Hobby Welding: The Expenses
If you've ever had the nerve to ask your wife or husband for a little discretionary spending money for your favorite project or activity, you understand that getting the go ahead to spend the money usually involves some really well rehearsed sales tactics. If you're not married or otherwise dependent upon getting the another person's approval, you still have to sell yourself on the money spent. Currently, one of the most popular hobbies that people find themselves considering is welding. Some see it as a way to supplement income. Others have a need to exercise their creative juices. Others may just simply be tired of throwing away broken items or tired of having them fixed at great expense. And still others may just want to expand their talents and abilities. Whatever the reason, there is a significant cost associated with starting to weld, and more cost as consumable items need to be replenished.
One of the major costs of course is the initial purchase of the welder. First you must decide which process you want to start with. Then you must look at other variable expenses that are associated with the welding process.
Of all processes, the Stick or Shielded Metal Arc Welder (SMAW) is the most versatile and cheapest to start. Maintenance is simple, and welding rods are the only additional purchase required. The SMAW process won't weld the thinnest materials, but it will weld steel and stainless materials quite easily. Aluminum can be welded as well, though the expense of Aluminum welding rods is currently quite high. Cast iron repair can be accomplished through this process. As a hobbyist, this is likely one of the best choices. Small inverter welders like the Everlast PowerArc series offer the best combination of price and performance. Other brands offer transformer welders at the entry level but usually offer AC output only, which limits some of the versatility.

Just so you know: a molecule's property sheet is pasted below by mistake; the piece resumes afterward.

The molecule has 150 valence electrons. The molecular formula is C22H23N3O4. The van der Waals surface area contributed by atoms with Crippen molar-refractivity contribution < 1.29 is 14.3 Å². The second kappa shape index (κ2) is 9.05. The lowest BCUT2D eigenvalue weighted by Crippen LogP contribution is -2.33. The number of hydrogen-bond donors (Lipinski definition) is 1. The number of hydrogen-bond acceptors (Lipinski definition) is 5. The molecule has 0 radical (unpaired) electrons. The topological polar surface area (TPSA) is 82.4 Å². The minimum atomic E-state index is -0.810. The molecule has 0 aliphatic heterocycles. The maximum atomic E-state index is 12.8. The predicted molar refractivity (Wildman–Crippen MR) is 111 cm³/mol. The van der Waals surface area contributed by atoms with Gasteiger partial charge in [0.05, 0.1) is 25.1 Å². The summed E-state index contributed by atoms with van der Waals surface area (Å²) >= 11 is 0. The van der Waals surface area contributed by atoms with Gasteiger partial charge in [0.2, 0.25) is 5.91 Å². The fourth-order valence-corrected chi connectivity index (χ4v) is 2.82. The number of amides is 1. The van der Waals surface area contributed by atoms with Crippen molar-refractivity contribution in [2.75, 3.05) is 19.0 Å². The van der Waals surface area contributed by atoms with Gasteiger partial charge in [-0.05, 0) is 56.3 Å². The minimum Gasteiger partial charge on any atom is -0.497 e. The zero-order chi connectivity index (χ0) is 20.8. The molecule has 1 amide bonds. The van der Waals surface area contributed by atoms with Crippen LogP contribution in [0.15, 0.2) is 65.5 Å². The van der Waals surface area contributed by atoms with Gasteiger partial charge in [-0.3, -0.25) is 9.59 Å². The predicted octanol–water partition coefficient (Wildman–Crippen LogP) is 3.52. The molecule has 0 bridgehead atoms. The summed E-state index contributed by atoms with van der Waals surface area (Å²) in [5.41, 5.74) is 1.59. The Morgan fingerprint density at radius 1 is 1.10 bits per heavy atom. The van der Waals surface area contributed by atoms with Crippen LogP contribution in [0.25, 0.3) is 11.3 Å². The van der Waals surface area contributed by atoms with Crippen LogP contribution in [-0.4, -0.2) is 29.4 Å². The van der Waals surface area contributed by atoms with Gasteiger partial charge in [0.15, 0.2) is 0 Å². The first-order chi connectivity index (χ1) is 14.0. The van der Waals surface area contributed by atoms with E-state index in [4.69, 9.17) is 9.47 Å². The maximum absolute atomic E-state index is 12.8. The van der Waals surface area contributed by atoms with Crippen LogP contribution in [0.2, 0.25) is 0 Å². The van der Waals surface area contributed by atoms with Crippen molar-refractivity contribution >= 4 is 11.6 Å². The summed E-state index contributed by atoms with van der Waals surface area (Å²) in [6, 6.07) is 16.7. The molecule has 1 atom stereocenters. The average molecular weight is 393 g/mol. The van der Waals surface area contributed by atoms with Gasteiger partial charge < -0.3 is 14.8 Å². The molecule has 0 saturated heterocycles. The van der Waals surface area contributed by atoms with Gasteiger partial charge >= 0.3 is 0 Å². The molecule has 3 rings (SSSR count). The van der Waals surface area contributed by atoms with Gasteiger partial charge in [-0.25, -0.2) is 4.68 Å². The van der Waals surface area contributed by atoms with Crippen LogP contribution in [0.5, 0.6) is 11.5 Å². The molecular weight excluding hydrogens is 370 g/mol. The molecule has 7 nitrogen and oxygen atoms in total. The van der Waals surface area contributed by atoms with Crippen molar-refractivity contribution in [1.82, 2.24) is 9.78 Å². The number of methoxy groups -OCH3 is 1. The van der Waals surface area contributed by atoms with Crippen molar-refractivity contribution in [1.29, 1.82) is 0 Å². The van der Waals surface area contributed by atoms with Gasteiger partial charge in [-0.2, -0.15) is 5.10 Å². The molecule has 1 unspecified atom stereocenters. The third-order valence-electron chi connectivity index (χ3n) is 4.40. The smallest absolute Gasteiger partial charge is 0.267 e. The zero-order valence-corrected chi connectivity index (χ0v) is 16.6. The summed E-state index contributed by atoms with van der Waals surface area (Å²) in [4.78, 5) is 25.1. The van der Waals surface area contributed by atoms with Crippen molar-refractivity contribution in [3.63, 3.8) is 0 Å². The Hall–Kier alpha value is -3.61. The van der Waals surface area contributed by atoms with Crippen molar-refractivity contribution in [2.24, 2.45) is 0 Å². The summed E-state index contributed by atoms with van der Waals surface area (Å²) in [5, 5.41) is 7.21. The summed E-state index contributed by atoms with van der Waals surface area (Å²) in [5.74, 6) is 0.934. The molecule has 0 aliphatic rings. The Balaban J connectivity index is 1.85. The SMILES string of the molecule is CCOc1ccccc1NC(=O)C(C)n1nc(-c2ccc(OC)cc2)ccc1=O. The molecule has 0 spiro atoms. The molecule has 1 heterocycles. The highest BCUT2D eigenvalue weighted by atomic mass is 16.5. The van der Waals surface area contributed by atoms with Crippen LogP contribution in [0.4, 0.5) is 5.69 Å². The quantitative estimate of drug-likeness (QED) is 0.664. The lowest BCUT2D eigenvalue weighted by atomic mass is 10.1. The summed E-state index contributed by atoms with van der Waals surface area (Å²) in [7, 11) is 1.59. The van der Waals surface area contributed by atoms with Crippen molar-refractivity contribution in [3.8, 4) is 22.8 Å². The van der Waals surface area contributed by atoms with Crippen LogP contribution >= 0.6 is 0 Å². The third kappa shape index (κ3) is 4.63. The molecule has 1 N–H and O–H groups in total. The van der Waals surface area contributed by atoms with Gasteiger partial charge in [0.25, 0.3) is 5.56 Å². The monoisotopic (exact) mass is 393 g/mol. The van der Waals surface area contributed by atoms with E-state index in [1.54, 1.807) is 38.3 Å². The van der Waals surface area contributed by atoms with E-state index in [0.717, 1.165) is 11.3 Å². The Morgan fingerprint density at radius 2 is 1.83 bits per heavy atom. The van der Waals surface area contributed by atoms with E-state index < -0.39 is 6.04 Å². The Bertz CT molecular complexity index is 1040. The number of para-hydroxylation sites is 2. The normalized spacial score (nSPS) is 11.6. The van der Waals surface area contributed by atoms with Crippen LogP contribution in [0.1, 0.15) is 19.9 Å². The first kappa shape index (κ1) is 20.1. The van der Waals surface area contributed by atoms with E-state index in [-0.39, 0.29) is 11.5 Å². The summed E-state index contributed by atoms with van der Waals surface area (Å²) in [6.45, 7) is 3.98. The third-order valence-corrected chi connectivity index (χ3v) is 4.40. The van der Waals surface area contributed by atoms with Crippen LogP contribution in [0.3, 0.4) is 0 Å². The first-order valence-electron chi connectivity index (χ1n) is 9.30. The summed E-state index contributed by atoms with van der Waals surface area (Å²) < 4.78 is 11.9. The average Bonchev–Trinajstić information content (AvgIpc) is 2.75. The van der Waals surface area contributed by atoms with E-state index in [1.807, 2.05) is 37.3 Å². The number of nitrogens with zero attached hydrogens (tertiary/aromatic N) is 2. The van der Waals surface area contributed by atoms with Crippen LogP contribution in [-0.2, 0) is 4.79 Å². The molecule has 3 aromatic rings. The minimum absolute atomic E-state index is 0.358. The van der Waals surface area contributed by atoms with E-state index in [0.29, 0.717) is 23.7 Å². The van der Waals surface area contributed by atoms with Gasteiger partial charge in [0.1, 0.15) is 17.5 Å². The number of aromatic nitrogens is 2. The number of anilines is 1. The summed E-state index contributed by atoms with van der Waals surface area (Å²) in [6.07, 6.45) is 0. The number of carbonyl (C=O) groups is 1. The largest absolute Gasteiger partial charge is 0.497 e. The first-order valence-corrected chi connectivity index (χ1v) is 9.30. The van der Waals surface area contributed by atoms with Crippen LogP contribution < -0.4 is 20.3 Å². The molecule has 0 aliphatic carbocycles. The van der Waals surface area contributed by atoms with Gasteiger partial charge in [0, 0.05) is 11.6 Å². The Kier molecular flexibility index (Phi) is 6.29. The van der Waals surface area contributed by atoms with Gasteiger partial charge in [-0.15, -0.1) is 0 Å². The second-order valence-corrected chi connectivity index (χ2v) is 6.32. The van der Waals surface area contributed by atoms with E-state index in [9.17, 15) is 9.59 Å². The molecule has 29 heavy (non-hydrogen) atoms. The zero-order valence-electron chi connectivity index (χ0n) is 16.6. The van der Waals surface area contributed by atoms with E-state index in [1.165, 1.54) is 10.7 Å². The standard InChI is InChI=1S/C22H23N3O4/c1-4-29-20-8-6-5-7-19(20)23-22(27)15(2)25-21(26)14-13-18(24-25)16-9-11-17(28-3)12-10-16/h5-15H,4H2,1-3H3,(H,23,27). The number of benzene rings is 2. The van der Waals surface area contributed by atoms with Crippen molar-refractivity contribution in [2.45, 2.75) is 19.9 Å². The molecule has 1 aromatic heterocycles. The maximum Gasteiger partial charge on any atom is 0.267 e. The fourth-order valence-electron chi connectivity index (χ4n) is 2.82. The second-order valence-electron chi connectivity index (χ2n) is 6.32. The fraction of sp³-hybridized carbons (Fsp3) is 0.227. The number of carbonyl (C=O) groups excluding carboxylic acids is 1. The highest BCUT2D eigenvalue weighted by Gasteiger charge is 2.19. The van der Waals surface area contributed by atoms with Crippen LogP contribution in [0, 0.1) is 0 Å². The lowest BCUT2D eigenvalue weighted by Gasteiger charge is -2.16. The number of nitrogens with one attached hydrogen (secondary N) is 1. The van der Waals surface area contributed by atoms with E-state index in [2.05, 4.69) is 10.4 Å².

MIG (Metal Inert Gas), also known as GMAW (Gas Metal Arc Welder), is currently a very popular welding process. It's generally deemed to be the simplest to learn, although Stick welding can be quite easy in its own way. Typically, you'll pay about twice the cost of a Stick welder for a MIG of equal amperage. Although many choose small 140 amp class machines because of their ability to run on 120 volts, they are quite limited. Many of these cheapest units are not true MIG but are what is known as Flux Core welders. Flux core wire does not require gas and has its own shielding "flux" in the core of the wire, but it cannot be used on thin materials and weld appearance is not as neat, and much more clean-up after the weld is required . Flux core wire by the pound is quite expensive. Many want a Flux Core welder to save on the cost of shielding gas and shielding gas tank rental that is required to do true MIG welding. However, Flux Core ends up costing more in the long run. As mentioned the cost associated with MIG welding is the cost of the welding wire and shielding gas. Expect to pay 70 dollars or more per year for large cylinder tank rental and about that much to fill the tank. Smaller tanks cost less to rent, but refilling can cost nearly as much as the larger tanks. Although the 140 size is popular, to minimize your costs, a 200 amp minimum machine capable of holding a larger roll of wire should be considered. This lowers the cost of wire per pound significantly. Even though the purchase price is higher for a higher amperage welder, it won't take long for the savings to come back to you in wire cost. Additional costs, though usually minimal come in the form of electrode tips and gas nozzles. These can be ruined by misuse or abuse, but with care they do last for some time and are but range from a dollar or so for the tips to slightly more than ten dollars for the nozzles. Some may go higher. Again, Everlast offers an inverter MIG welder at or below the price of other transformer welders.